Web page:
Loneliness is not good for your health

Maybe it’s been this way for a while and we just didn't notice, but loneliness is getting a lot of attention from healthcare professionals lately.

One obvious reason is COVID-19, which has forced people to socially distance or isolate themselves, and has severely limited in-person interactions, especially for older adults.

Another reason is the increasing evidence of its negative effects on our health — like that loneliness is as harmful as smoking 15 cigarettes a day.

Today’s hearing fact is just more proof that loneliness is bad on your body.

So why are we writing about loneliness? Because hearing loss has been linked to a higher risk of social isolation and loneliness — and is also one of the few causes of loneliness that is treatable!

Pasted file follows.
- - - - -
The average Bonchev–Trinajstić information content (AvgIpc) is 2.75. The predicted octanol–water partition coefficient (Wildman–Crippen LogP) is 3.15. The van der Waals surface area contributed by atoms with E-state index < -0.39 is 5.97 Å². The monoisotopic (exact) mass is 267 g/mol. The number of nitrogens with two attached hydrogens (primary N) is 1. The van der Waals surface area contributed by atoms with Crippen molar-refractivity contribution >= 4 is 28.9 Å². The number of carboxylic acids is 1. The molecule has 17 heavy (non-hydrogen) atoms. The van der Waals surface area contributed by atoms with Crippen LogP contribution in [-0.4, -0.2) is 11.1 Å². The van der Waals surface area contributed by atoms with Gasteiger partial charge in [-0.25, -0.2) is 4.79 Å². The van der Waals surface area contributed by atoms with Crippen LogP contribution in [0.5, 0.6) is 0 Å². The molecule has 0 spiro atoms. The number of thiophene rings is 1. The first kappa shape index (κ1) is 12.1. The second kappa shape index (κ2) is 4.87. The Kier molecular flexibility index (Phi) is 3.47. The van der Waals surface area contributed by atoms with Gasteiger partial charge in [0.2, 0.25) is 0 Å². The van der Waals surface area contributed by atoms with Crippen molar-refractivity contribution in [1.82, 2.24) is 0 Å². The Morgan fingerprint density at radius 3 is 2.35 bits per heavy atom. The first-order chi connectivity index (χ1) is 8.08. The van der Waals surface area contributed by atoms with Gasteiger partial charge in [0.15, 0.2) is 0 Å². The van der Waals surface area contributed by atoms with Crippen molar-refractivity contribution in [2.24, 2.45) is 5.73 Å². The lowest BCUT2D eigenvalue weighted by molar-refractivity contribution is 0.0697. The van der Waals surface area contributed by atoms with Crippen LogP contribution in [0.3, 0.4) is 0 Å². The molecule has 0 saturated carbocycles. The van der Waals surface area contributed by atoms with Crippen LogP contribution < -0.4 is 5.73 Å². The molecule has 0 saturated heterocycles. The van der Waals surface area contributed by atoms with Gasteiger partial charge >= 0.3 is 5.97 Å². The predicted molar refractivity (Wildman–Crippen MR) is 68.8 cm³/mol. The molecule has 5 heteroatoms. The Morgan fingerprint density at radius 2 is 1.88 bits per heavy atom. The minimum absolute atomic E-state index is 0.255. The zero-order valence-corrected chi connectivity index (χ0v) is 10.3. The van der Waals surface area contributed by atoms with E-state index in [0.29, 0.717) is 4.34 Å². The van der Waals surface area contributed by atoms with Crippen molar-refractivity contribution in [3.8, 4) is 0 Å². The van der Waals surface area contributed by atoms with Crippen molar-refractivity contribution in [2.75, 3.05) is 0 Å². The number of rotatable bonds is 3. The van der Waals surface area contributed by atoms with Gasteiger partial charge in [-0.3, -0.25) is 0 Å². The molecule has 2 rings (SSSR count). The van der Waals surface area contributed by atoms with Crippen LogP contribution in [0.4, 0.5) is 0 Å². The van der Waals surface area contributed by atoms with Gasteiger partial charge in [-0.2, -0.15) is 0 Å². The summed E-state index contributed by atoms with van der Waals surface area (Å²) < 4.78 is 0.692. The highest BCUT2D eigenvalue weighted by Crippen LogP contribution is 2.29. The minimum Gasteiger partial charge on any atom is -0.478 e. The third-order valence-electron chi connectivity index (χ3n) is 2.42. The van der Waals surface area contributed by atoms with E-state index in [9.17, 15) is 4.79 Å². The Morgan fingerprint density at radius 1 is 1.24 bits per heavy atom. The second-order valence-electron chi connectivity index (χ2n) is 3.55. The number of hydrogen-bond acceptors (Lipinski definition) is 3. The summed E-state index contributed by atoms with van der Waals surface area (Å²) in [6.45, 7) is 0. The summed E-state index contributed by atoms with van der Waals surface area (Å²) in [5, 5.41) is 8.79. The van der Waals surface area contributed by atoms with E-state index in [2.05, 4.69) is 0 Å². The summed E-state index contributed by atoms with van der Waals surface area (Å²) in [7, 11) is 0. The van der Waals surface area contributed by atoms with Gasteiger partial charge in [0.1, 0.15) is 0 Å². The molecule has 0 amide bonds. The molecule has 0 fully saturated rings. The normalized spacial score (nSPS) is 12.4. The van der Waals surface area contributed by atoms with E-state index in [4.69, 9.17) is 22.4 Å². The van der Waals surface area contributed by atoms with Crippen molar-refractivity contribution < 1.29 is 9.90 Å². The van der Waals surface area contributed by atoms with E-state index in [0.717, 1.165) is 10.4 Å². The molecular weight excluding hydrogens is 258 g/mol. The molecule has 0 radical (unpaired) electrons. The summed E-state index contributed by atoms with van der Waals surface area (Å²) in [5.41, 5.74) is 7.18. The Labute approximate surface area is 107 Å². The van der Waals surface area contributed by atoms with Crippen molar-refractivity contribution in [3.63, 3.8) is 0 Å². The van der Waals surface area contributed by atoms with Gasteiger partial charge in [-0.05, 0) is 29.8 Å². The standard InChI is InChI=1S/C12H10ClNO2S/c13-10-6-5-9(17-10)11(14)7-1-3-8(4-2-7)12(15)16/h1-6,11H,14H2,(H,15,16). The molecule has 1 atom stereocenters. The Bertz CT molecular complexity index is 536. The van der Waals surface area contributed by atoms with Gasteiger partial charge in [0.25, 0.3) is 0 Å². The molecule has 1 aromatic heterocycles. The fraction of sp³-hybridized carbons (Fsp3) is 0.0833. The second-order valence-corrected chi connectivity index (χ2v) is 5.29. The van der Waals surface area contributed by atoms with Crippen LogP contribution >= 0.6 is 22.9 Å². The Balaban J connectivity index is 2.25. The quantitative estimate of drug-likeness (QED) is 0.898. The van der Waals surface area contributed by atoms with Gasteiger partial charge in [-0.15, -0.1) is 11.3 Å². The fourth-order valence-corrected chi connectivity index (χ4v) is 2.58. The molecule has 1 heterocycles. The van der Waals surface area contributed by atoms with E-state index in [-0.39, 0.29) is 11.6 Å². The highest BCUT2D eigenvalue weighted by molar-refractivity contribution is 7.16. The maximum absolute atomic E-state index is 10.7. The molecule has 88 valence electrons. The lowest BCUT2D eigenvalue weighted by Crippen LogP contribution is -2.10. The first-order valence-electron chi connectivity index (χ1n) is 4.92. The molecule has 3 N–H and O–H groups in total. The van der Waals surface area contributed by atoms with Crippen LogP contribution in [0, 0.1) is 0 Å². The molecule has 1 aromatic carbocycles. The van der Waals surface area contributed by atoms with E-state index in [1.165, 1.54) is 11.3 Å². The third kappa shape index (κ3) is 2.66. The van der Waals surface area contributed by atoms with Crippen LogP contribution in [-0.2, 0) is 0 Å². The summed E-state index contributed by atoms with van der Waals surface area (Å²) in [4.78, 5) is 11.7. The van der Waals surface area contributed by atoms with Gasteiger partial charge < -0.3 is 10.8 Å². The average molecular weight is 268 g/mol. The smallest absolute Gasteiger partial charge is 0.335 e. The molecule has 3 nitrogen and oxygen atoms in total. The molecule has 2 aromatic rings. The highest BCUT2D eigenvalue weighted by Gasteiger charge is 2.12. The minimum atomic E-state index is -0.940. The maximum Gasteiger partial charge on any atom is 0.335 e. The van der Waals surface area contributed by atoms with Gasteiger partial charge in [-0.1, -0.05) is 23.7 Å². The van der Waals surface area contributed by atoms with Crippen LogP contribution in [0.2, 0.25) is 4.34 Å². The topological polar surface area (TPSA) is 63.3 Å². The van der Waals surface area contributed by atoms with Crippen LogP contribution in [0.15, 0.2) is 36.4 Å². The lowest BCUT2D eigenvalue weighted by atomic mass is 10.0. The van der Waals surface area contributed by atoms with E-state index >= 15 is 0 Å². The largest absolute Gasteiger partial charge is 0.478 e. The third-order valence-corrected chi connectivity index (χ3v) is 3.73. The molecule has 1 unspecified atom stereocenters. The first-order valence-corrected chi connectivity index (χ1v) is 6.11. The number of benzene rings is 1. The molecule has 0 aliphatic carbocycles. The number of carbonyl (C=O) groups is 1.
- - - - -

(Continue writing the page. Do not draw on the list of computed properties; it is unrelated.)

Listen, you don’t need to be physically affected to know that feeling disconnected or isolated from family and friends hurts. All the more reason to treat your hearing loss and put yourself in a better position to avoid loneliness and all its harmful consequences.

If hearing loss is making your feelings of loneliness worse, do something about it now, before things start opening up. It’s easier than you think. Just call 1-888-908-1845 or type your zip code in here, and you’ll find a list of local hearing healthcare professionals who are ready to help.


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  • Doane LD, Adam EK. Loneliness and cortisol: momentary, day-to-day, and trait associations. Psychoneuroendocrinology. 2010;35(3):430-441. doi:10.1016/j.psyneuen.2009.08.005
  • Hawkley LC, Thisted RA, Masi CM, Cacioppo JT. Loneliness predicts increased blood pressure: 5-year cross-lagged analyses in middle-aged and older adults. Psychol Aging. 2010;25(1):132-141. doi:10.1037/a0017805

By Starkey Hearing